Fata Morgana (chimerically) wrote,
Fata Morgana
chimerically

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The night after dag29580863 left, my dad and I had a long conversation about science, religion, globalization, and parenting. He says the most important thing in parenting - or in any interaction with kids - is to treat children as equals, and realize that in many ways they are intellectual superiors. I've seen various parents and teachers treat kids like they were empty vessels to be filled or lumps of clay that had to be molded (sometimes pounded) into shape, but they are treating children as subhuman and killing that amazing creativity and inquisitiveness that make kids so much smarter than us. I've also seen many kids who have complete control of their parents, because their parents underestimate their kids' ability to analyze a situation and get the upper hand. Or they'll be controlled for a while, but when they're teenagers they're not going to consider their parents as equals, and they're going to feel that it's necessary to go behind their backs. (My mom unilaterally set my curfew, but my dad and I discussed it and jointly set one. The trust was there.)

I sometimes worry that I won't be a good parent because I have such a distaste for closed-mindedness and consumerism and a host of other things, that I'd be really disappointed if my kid ended up with any of those qualities ... or worse, I'd try to force it out of them. My dad laughed and brushed this off: "No kid of yours could end up that way." Really? Why not? He shrugged, then said he just couldn't describe the excitement and joy of being a parent, and how it changes you. He didn't think such worries would even cross my mind when I became a parent. But when I lose control, when they're teenagers? "You never have 'control' of your kids," Dad admonishes. You just teach them, and learn from them too.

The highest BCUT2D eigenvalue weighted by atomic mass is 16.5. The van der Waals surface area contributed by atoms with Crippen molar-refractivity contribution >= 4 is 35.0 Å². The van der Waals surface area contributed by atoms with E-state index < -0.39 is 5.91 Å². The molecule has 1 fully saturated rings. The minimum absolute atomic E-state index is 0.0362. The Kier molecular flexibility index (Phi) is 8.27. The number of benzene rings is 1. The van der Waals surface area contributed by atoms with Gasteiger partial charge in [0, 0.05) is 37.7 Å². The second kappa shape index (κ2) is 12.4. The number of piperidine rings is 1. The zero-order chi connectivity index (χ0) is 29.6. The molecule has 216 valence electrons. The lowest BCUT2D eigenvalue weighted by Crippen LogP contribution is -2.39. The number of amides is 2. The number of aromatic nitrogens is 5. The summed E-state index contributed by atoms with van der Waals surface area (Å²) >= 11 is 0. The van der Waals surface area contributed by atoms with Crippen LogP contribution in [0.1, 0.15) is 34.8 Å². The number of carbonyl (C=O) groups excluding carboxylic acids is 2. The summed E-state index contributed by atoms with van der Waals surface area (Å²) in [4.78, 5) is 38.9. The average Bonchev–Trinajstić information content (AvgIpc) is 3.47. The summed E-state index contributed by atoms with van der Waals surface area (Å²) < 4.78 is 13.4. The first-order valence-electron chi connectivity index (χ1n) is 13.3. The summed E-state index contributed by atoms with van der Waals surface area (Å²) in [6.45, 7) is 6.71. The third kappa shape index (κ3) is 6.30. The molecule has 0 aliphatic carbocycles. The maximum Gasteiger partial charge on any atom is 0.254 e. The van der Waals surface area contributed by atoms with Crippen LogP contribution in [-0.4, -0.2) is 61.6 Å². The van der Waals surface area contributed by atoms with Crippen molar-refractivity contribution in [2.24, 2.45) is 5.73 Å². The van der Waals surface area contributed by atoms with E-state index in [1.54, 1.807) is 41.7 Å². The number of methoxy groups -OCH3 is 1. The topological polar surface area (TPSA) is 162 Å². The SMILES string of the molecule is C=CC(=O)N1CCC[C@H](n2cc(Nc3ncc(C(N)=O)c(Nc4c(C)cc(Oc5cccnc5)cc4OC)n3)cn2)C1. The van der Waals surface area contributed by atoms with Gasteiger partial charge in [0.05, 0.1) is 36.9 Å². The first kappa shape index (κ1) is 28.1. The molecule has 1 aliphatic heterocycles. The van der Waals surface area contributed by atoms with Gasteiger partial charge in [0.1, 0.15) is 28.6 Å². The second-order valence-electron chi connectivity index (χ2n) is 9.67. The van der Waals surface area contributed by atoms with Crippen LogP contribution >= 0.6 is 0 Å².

It'll be interesting to see how my dad and other family members are when they get old. Until my first landlady in Berkeley, I had not met one person over 65 who was happy. When I was a teenager I vowed that when I was old I'd be like Miss Violet (I think?) in Anne of Green Gables, who has flowing white hair and keeps a lovely house and reads and is wonderful company. There are a host of other older literary characters who have their expertise, from cooking to storytelling (there are several in Dandelion Wine alone), and keep a love and excitement for life - but I had no non-literary examples to back up my dream. Do all old folks get jaded and cynical? How and why? How can I avoid it, and keep my love for life and learning and excitement? (Hell, how can I make sure to keep nurturing all those past childhood?)
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